By Ana B. Ibarra, CalMatters
As many diabetics across the Golden State struggle with insulin costs, California’s efforts to make the medication more affordable have yet to yield results. This year, lawmakers will revisit legislation that would address at least one piece of the affordability puzzle.
Senate Bill 90, by Sen. Scott Wiener, a San Francisco Democrat, would limit what diabetics pay out of pocket for their insulin — prohibiting state-regulated health insurance plans from imposing a deductible on those prescriptions and capping the copay at $35 for a 30-day supply. The current copay limit is $250.
The bill, advocates say, is meant to provide some immediate relief to consumers as the state works on a more ambitious plan to develop its own low-cost insulin. That’s expected to take at least two to three years.
California legislators have tried passing cost-sharing caps in the past without success. Last session’s bill, carried by former Republican Sen. Patricia Bates of Laguna Niguel, died in an Assembly committee. Despite bipartisan support, the insurance industry pushed back, arguing that capping costs only on the consumer’s end does little to tackle the underlying issue: the list price of insulin.
“I would never suggest that the only problem is copays; overall cost is also a problem,” Wiener said. “We absolutely need to limit what consumers are paying out of pocket at the same time that we do this other structural work around the cost of insulin.”
Twenty-two states and the District of Columbia have enacted caps on copays, ranging from $25 to $100 a month, said Dr. Francisco Prieto, a family physician and advocacy chair for the American Diabetes Association, which is sponsoring Wiener’s bill.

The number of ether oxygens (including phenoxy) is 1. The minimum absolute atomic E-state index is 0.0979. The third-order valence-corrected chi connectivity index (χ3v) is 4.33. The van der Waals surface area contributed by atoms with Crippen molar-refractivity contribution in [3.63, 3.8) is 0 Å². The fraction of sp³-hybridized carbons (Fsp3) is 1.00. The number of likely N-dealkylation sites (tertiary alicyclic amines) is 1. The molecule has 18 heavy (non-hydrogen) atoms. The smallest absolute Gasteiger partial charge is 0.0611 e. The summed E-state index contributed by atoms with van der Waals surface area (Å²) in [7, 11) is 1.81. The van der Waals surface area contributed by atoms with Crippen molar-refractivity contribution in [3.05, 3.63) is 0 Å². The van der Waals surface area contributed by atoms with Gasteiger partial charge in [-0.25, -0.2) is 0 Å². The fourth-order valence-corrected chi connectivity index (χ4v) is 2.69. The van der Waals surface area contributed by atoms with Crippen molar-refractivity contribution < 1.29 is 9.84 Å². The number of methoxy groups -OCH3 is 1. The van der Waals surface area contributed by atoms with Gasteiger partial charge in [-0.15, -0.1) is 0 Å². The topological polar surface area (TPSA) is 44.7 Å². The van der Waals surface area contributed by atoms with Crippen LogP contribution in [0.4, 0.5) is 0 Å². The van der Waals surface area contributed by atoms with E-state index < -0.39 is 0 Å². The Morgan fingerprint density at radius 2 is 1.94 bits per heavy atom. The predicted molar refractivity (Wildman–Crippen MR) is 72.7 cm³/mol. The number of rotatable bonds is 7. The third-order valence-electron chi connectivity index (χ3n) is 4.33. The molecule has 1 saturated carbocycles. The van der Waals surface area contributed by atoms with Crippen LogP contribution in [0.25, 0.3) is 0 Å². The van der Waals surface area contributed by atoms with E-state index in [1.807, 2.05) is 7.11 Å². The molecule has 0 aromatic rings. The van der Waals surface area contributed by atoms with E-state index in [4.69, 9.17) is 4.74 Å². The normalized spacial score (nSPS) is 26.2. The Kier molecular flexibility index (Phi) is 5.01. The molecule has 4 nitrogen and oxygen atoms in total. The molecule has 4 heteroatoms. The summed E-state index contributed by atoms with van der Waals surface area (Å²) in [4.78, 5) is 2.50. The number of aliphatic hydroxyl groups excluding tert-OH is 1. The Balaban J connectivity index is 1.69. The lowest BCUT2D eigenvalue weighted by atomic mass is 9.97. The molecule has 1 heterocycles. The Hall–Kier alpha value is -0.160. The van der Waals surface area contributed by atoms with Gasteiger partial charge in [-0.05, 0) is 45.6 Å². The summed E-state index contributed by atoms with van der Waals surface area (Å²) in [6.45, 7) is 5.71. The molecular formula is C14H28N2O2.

“We are the largest state in the union, so we are also the largest target,” for the opposition, Prieto said. “We have not been able to get this through, but I fully expect that we will, hopefully this year.”
In California, an estimated 3.2 million people are diabetic, and many of them rely on insulin. An analysis for last year’s similar copay cap bill estimated that there are about 118,000 diabetics with insurance plans that would be subject to the state cap.
Last year, Congress passed a cap of $35 a month for diabetics covered by Medicare, the federal insurance program for seniors and people with disabilities, but abandoned a similar effort for people covered by private insurance. That law went into effect on Jan. 1, and in California it is expected to benefit about 108,000 people. Each patient is expected to save about $339 a year, according to the U.S. Department of Health and Human Services.
The burden of insulin costs has a long history — stories about people rationing their medication and relying on the emergency room for their uncontrolled diabetes are common throughout the country. A recent national survey found that approximately 16.5% of insulin users ration their medication, usually by delaying the purchase of it. Rationing insulin leads to poor control of diabetes and is linked to increased instances of strokes, heart failure and kidney failure.
Compared to other countries, the U.S. is known to have the highest price tags for insulin — an average of $98.70 per vial, compared to $12 a vial in Canada, according to a 2020 analysis by the Rand Corporation, a public policy think tank. People usually need two to three vials a month, and some may need more. What people pay at the counter depends on their insurance coverage. People without insurance are on the hook for the full cost.
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